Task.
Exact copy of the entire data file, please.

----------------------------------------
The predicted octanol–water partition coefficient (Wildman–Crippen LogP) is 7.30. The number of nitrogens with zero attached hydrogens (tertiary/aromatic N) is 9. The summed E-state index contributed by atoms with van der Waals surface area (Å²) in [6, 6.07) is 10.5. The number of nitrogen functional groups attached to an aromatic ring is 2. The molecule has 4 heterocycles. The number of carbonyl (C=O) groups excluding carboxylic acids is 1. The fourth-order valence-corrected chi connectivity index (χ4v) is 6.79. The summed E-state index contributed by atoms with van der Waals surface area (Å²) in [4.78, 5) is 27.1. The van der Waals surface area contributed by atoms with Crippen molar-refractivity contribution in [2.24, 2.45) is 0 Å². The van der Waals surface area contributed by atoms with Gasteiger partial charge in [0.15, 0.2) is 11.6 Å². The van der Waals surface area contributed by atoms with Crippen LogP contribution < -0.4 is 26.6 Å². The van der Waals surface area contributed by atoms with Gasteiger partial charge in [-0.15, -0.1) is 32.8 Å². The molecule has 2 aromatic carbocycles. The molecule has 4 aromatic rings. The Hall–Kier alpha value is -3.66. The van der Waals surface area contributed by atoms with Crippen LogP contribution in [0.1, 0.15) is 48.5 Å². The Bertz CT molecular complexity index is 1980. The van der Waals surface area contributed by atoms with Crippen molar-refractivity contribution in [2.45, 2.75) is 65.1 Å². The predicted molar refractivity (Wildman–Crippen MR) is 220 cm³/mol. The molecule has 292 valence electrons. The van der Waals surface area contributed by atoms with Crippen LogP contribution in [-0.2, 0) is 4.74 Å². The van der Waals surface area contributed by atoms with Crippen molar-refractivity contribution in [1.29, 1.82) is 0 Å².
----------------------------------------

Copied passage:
The predicted octanol–water partition coefficient (Wildman–Crippen LogP) is 7.30. The number of nitrogens with zero attached hydrogens (tertiary/aromatic N) is 9. The summed E-state index contributed by atoms with van der Waals surface area (Å²) in [6, 6.07) is 10.5. The number of nitrogen functional groups attached to an aromatic ring is 2. The molecule has 4 heterocycles. The number of carbonyl (C=O) groups excluding carboxylic acids is 1. The fourth-order valence-corrected chi connectivity index (χ4v) is 6.79. The summed E-state index contributed by atoms with van der Waals surface area (Å²) in [4.78, 5) is 27.1. The van der Waals surface area contributed by atoms with Crippen molar-refractivity contribution in [2.24, 2.45) is 0 Å². The van der Waals surface area contributed by atoms with Gasteiger partial charge in [0.15, 0.2) is 11.6 Å². The van der Waals surface area contributed by atoms with Crippen LogP contribution < -0.4 is 26.6 Å². The van der Waals surface area contributed by atoms with Gasteiger partial charge in [-0.15, -0.1) is 32.8 Å². The molecule has 2 aromatic carbocycles. The molecule has 4 aromatic rings. The Hall–Kier alpha value is -3.66. The van der Waals surface area contributed by atoms with Crippen LogP contribution in [0.1, 0.15) is 48.5 Å². The Bertz CT molecular complexity index is 1980. The van der Waals surface area contributed by atoms with Crippen molar-refractivity contribution in [2.45, 2.75) is 65.1 Å². The predicted molar refractivity (Wildman–Crippen MR) is 220 cm³/mol. The molecule has 292 valence electrons. The van der Waals surface area contributed by atoms with Crippen LogP contribution in [-0.2, 0) is 4.74 Å². The van der Waals surface area contributed by atoms with Crippen molar-refractivity contribution in [1.29, 1.82) is 0 Å².